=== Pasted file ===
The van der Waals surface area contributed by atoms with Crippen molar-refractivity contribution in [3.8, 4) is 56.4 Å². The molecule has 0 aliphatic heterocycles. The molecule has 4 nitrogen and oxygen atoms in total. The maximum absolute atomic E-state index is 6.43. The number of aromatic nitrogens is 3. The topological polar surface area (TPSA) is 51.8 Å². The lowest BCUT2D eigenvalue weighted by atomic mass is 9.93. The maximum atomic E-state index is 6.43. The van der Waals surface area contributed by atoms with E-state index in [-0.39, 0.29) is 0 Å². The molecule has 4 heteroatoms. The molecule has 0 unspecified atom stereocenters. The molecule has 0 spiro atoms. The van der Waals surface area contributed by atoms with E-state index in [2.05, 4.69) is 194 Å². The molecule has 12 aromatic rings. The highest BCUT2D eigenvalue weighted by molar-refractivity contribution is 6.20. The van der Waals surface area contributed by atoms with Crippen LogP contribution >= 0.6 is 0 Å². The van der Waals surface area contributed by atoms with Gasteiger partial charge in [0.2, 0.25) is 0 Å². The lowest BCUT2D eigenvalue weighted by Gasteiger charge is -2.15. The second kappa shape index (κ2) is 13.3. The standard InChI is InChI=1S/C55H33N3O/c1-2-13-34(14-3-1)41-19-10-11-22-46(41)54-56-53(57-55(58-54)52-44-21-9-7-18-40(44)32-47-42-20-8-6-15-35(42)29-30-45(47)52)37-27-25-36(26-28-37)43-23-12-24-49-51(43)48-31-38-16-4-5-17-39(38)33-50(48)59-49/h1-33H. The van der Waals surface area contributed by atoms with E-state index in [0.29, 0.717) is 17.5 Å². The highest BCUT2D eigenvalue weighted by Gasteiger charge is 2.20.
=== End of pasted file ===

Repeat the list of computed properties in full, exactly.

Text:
The van der Waals surface area contributed by atoms with Crippen molar-refractivity contribution in [3.8, 4) is 56.4 Å². The molecule has 0 aliphatic heterocycles. The molecule has 4 nitrogen and oxygen atoms in total. The maximum absolute atomic E-state index is 6.43. The number of aromatic nitrogens is 3. The topological polar surface area (TPSA) is 51.8 Å². The lowest BCUT2D eigenvalue weighted by atomic mass is 9.93. The maximum atomic E-state index is 6.43. The van der Waals surface area contributed by atoms with E-state index in [-0.39, 0.29) is 0 Å². The molecule has 4 heteroatoms. The molecule has 0 unspecified atom stereocenters. The molecule has 0 spiro atoms. The van der Waals surface area contributed by atoms with E-state index in [2.05, 4.69) is 194 Å². The molecule has 12 aromatic rings. The highest BCUT2D eigenvalue weighted by molar-refractivity contribution is 6.20. The van der Waals surface area contributed by atoms with Crippen LogP contribution >= 0.6 is 0 Å². The van der Waals surface area contributed by atoms with Gasteiger partial charge in [0.2, 0.25) is 0 Å². The lowest BCUT2D eigenvalue weighted by Gasteiger charge is -2.15. The second kappa shape index (κ2) is 13.3. The standard InChI is InChI=1S/C55H33N3O/c1-2-13-34(14-3-1)41-19-10-11-22-46(41)54-56-53(57-55(58-54)52-44-21-9-7-18-40(44)32-47-42-20-8-6-15-35(42)29-30-45(47)52)37-27-25-36(26-28-37)43-23-12-24-49-51(43)48-31-38-16-4-5-17-39(38)33-50(48)59-49/h1-33H. The van der Waals surface area contributed by atoms with E-state index in [0.29, 0.717) is 17.5 Å². The highest BCUT2D eigenvalue weighted by Gasteiger charge is 2.20.